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Investment manager accused of paying bribes to get 3 children into college appears in Boston court

Two of investment manager Douglas Hodge’s children were admitted to the University of Southern California as sports recruits, though they never played on college teams.ROBYN BECK/AFP/Getty Images/File 2018/AFP/Getty Images

A former top investment manager who prosecutors say has “unlimited resources” appeared Wednesday in federal court in Boston to face charges for allegedly paying bribes to get three of his children into Georgetown and USC as part of a nationwide college admissions bribery scandal.

Douglas Hodge, 61, of Laguna Beach, Calif., did not enter a plea during his brief appearance in US District Court in Boston, where’s he is charged with two mail fraud-related counts.

He was released on $500,000 bond, despite entreaties from Assistant US Attorney Eric S. Rosen, who told the court Hodge was a flight risk with “unlimited resources” and facing a maximum prison term of 20 years if convicted.


Hodge was in court as the fallout spread in the massive alleged cheating scam involving dozens of wealthy parents.

Actress Lori Loughlin surrendered to the FBI on Wednesday ahead of a court appearance. Loughlin and her husband,

fashion designer Mossimo Giannulli, are accused of paying $500,000 to have their two daughters labeled as recruits to the University of Southern California crew team, even though neither is a rower. A date has yet to be set for Loughlin’s initial appearance in Boston.

The US Attorney’s Office for Massachusetts said that another actress, Felicity Huffman, is due to make an initial appearance in federal court in Boston on March 29. Huffman is accused of paying $15,000 that she disguised as a charitable donation to entities controlled by William “Rick” Singer, the admitted ringleader of the scheme, so her daughter could take part in the college entrance-exam cheating scam.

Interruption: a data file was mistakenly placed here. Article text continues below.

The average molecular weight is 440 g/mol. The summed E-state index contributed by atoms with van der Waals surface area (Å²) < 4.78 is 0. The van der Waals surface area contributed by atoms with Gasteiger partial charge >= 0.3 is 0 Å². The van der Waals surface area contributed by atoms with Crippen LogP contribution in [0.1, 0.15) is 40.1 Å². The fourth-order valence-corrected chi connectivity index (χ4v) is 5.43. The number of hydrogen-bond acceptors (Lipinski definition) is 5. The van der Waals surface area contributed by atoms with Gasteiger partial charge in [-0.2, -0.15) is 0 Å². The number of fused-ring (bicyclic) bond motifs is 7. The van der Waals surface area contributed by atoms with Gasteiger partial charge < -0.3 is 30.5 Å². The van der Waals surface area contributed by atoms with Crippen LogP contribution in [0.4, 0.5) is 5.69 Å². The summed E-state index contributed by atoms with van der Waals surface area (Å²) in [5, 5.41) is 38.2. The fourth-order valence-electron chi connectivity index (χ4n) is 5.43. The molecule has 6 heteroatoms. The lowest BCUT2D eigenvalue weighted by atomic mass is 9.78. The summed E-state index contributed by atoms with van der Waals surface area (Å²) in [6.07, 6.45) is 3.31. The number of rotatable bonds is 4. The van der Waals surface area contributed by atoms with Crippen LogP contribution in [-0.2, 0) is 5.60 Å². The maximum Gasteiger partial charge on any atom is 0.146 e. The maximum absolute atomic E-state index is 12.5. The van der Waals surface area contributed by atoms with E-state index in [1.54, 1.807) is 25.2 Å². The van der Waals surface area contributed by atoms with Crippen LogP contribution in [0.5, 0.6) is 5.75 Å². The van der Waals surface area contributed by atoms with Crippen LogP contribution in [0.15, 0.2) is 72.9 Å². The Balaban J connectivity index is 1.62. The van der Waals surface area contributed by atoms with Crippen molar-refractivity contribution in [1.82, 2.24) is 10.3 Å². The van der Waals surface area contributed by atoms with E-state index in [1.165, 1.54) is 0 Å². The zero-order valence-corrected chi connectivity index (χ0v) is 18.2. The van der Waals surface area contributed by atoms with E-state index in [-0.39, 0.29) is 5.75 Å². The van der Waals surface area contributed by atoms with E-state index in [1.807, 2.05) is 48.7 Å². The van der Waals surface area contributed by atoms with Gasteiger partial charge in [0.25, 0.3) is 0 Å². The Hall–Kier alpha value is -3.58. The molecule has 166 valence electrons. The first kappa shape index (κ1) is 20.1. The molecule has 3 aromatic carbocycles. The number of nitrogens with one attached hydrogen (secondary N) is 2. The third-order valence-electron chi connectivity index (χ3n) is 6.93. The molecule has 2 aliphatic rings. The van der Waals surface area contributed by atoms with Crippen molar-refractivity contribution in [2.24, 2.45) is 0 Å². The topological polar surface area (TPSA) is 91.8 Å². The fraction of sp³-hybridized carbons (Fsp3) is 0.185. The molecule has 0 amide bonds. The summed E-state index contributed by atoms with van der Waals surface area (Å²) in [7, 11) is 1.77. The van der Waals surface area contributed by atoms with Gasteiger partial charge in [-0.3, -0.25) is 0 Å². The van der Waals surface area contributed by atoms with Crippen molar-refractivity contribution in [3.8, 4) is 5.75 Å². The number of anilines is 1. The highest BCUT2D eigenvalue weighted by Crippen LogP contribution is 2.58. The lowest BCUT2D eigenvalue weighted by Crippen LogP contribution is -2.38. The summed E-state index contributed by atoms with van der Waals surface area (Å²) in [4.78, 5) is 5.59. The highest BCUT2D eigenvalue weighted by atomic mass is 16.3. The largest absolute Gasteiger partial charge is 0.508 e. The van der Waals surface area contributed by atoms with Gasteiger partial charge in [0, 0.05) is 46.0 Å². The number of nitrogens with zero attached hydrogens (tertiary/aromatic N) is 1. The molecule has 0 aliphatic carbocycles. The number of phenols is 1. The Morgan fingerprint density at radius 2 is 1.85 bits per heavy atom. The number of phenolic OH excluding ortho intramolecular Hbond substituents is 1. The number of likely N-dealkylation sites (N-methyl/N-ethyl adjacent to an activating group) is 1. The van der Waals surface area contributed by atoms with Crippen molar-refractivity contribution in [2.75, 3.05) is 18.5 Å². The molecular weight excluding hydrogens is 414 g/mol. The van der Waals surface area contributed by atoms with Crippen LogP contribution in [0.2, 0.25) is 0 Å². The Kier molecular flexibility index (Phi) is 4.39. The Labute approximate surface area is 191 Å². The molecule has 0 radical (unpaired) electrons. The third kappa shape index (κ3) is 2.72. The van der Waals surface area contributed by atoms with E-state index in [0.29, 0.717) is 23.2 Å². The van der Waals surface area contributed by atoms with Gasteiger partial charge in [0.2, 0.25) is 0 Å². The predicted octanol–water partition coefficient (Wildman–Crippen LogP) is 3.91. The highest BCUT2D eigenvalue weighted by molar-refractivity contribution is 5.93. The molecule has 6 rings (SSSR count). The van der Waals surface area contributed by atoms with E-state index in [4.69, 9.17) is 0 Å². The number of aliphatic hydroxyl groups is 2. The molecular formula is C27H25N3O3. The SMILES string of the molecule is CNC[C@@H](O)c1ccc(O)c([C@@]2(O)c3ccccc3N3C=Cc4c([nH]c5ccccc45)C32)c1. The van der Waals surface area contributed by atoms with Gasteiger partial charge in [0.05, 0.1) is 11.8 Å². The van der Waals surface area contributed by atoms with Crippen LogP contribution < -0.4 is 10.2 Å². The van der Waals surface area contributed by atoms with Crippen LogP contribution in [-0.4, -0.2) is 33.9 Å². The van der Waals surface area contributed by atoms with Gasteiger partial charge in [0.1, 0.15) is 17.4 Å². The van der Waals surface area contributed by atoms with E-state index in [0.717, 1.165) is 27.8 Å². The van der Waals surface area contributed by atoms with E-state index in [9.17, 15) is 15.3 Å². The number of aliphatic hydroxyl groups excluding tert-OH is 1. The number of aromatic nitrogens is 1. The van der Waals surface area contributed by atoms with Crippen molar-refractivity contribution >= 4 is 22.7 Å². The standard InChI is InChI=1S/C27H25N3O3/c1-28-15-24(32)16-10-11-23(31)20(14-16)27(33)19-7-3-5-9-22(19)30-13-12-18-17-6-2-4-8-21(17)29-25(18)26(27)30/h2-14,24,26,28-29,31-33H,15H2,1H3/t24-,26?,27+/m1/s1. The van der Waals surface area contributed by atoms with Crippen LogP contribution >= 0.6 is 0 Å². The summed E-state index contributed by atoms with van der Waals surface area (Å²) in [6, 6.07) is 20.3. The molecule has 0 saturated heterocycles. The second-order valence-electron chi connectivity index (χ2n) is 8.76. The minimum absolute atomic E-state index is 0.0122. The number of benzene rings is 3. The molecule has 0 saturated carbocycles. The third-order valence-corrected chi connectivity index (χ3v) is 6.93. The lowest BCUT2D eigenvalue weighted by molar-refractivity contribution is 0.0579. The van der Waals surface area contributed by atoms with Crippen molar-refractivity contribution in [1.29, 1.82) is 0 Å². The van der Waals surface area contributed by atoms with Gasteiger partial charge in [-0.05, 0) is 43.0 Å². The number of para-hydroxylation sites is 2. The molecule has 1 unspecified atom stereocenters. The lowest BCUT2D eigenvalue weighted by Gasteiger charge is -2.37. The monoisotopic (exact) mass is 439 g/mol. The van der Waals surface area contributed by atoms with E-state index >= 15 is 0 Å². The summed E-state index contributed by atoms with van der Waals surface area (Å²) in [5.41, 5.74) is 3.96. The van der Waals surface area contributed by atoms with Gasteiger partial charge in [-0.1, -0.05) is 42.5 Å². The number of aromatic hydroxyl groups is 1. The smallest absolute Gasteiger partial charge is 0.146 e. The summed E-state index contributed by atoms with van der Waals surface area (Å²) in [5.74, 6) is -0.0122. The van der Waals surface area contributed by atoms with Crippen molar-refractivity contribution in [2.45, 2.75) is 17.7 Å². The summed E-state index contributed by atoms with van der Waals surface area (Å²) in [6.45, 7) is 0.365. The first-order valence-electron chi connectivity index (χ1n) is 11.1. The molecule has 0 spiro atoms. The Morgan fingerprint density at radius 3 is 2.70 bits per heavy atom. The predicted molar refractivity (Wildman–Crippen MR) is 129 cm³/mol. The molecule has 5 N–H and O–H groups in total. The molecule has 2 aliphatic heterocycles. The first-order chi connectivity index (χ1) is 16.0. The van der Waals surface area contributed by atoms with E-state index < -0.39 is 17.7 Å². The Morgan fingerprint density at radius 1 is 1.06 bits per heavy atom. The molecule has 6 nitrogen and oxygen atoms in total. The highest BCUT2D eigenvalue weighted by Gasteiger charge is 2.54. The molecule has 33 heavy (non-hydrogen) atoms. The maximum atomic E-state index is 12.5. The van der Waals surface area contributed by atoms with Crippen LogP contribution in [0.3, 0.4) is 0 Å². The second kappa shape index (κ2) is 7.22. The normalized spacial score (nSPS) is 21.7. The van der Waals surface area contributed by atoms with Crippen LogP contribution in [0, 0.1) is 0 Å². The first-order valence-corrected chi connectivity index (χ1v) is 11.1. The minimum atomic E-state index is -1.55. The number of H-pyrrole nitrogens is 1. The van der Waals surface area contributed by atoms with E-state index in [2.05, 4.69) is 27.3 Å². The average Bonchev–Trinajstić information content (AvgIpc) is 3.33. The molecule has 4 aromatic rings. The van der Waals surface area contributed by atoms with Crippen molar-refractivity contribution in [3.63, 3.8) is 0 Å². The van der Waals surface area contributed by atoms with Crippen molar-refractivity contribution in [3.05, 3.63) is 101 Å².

Hodge, the former CEO of Pimco who holds degrees from Dartmouth and Harvard, began working with Singer in 2008, when Hodge sought to help one of his daughters gain admission to Georgetown University, according to an FBI affidavit.


Singer told Hodge in a February 2008 e-mail that his daughter had only a 50-50 chance of getting accepted based on her academic record, but “there may be an Olympic Sports angle we can use,” the affidavit said.

Hodge’s daughter submitted an application to Georgetown indicating she had won multiple United States Tennis Association tournaments, but records showed she had never played in a USTA match, the filing said.

The daughter was accepted to Georgetown with assistance from the tennis coach, now charged criminally in connection with the scheme, and she never played tennis at the elite university, records show.

In 2013, the affidavit said, Hodge linked up with Singer again, this time to help another daughter get into the University of Southern California. She was presented to a university committee as a soccer recruit, under false claims that she played on a national champion tournament team, records show. Hodge’s daughter got into USC but never played soccer.

In December 2014, records show, Hodge asked Singer via e-mail if his son, then a high school student, was “really qualified” for USC, adding, “He would go there in a heartbeat!!”

Singer responded, “No but I can try to work a deal . . . maybe Basketball or Football will give me a spot since their kids are not that strong.”

In January 2015, Hodge’s wife e-mailed Singer and noted that she couldn’t find photos of their son playing football but had pictures of his brother on the gridiron, records show.

Singer forwarded the note to a then-USC assistant soccer coach now charged criminally in the scheme, writing, “See below — I am sure there is a tennis one too. The boys look alike so I thought a football one would help too?”


The son was ultimately admitted to USC as a purported football recruit but never joined the team, the filing said.

Hodge’s next court date in Boston hasn’t been set.